BJP and TRS: From allies to arch-enemies
Jul 02, 2022
HYDERABAD: Telangana Chief Minister K Chandrashekar Rao was an enthusiastic supporter of BJP-led NDA's presidential candidate Ram Nath Kovind around this time five years back, with his party Telangana Rashtra Samithi often backing the Prime Minister Narendra Modi-led government on key issues in Parliament.
In a sign of how sour things have turned between him and the BJP now, Rao is planning a grand welcome for Opposition's presidential candidate Yashwant Sinha in the city on Saturday where the top brass of the saffron party, including Modi, is holding its national executive to plan, among other things, the Telangana CM's ouster from power.
The TRS has dismissed the meet as a "circus" where political "tourists" from across the country will gather.
While Rao has taken its battle against the BJP national, visiting different states and the national capital to work to forge an opposition alliance, the BJP has redoubled its efforts to end his reign in the resource-rich state where he is in power since 2014.
A few BJP leaders, who arrived in the city for the two-day national executive, were quick to draw a parallel between Rao and Shiv Sena chief Uddhav Thackeray to assert that the state chief minister will meet the fate of the Maharashtra leader, a longtime BJP ally turned foe.
That the meeting is taking place in the immediate aftermath of the toppling of the Thackeray-led Maha Vikas Aghadi government and the swearing-in of the dispensation led by the BJP and Shiv Sena rebels has made the comparison obvious. Besides, the TRS was seen as a friendly party to the BJP before it turned against the saffron party gradually after the Modi government came to power for a second term in 2019.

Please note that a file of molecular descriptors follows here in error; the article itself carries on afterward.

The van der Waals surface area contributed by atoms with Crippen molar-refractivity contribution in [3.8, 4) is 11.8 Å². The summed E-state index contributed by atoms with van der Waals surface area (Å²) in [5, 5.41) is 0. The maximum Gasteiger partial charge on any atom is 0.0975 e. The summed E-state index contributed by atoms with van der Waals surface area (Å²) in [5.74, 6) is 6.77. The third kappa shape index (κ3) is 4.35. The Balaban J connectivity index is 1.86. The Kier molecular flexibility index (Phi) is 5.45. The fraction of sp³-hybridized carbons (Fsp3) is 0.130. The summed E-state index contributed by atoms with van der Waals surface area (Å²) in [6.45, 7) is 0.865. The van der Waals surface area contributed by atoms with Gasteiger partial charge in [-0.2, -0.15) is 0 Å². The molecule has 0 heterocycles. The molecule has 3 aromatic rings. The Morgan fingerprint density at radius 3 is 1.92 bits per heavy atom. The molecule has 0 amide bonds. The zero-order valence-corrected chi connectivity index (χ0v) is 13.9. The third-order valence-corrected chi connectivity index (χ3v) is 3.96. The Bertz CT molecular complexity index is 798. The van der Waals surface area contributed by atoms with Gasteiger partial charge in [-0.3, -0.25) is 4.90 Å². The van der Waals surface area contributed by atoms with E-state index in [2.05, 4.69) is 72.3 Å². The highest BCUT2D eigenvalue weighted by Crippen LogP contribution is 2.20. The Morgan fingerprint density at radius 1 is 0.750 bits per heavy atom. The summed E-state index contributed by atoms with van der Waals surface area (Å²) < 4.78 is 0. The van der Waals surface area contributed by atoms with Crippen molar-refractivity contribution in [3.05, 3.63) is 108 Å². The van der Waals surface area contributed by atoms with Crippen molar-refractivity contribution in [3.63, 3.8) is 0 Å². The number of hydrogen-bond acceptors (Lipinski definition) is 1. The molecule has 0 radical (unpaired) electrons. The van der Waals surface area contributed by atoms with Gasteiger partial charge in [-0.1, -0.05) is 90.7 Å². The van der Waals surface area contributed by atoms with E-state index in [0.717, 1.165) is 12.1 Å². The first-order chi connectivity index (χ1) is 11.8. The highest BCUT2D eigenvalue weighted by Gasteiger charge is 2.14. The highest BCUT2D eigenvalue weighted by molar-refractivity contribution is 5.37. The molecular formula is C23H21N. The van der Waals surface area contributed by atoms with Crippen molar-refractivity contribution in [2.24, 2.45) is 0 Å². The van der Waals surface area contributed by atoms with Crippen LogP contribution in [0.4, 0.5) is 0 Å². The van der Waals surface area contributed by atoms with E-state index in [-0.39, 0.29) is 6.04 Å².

The TRS was also a member of the BJP-led NDA during the 2009 Lok Sabha polls.
BJP leaders blamed Rao's "frustration and anger" with the party after he sensed the potential for its rise in the state.
After its surprise win in four Lok Sabha seats in Telangana, where its only three candidates had won in the assembly polls held months before the 2019 parliamentary election, the BJP went into overdrive to fill the opposition space as the Congress weakened, winning two crucial assembly bypolls and putting up an impressive show in the Hyderabad municipal polls.
BJP leaders said the party's rise has alarmed the TRS.
The BJP's decision to choose Hyderabad for the meet is being seen as the clearest signal from the party that the state is its top priority in its agenda for expansion in territories where it remains relatively weak.
Since coming to power at the Centre in 2014, this is only the fourth time the party is holding its key national meet outside Delhi. It had held earlier meets in Odisha in 2017, Kerala in 2016 and Bengaluru in 2015.
All these states were chosen by the BJP for boosting its presence there. While it managed to dethrone the Congress from power in Karnataka, it has met only limited success in Odisha and remained a small player in Kerala.
People will keenly watch as to which of these states the BJP's trajectory in Telangana follows.